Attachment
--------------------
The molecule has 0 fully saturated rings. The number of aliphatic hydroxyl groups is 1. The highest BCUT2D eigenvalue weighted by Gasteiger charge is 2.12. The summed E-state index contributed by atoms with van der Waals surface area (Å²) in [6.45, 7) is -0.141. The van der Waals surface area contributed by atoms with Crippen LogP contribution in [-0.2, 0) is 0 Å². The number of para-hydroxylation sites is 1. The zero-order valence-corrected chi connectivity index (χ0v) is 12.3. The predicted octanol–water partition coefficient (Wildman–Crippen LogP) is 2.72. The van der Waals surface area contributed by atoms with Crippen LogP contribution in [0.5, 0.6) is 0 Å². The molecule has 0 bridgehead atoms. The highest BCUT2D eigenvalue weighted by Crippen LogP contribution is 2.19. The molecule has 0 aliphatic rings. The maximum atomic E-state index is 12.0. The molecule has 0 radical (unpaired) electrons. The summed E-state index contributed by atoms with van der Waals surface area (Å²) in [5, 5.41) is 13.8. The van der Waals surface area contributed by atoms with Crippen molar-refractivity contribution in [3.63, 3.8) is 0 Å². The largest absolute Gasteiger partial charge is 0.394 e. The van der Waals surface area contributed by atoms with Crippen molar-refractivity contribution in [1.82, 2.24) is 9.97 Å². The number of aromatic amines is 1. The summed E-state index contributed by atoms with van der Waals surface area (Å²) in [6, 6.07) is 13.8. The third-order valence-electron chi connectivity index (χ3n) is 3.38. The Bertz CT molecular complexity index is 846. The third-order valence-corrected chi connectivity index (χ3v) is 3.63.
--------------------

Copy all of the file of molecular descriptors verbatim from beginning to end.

The molecule has 0 fully saturated rings. The number of aliphatic hydroxyl groups is 1. The highest BCUT2D eigenvalue weighted by Gasteiger charge is 2.12. The summed E-state index contributed by atoms with van der Waals surface area (Å²) in [6.45, 7) is -0.141. The van der Waals surface area contributed by atoms with Crippen LogP contribution in [-0.2, 0) is 0 Å². The number of para-hydroxylation sites is 1. The zero-order valence-corrected chi connectivity index (χ0v) is 12.3. The predicted octanol–water partition coefficient (Wildman–Crippen LogP) is 2.72. The van der Waals surface area contributed by atoms with Crippen LogP contribution in [0.5, 0.6) is 0 Å². The molecule has 0 bridgehead atoms. The highest BCUT2D eigenvalue weighted by Crippen LogP contribution is 2.19. The molecule has 0 aliphatic rings. The maximum atomic E-state index is 12.0. The molecule has 0 radical (unpaired) electrons. The summed E-state index contributed by atoms with van der Waals surface area (Å²) in [5, 5.41) is 13.8. The van der Waals surface area contributed by atoms with Crippen molar-refractivity contribution in [3.63, 3.8) is 0 Å². The largest absolute Gasteiger partial charge is 0.394 e. The van der Waals surface area contributed by atoms with Crippen molar-refractivity contribution in [1.82, 2.24) is 9.97 Å². The number of aromatic amines is 1. The summed E-state index contributed by atoms with van der Waals surface area (Å²) in [6, 6.07) is 13.8. The third-order valence-electron chi connectivity index (χ3n) is 3.38. The Bertz CT molecular complexity index is 846. The third-order valence-corrected chi connectivity index (χ3v) is 3.63.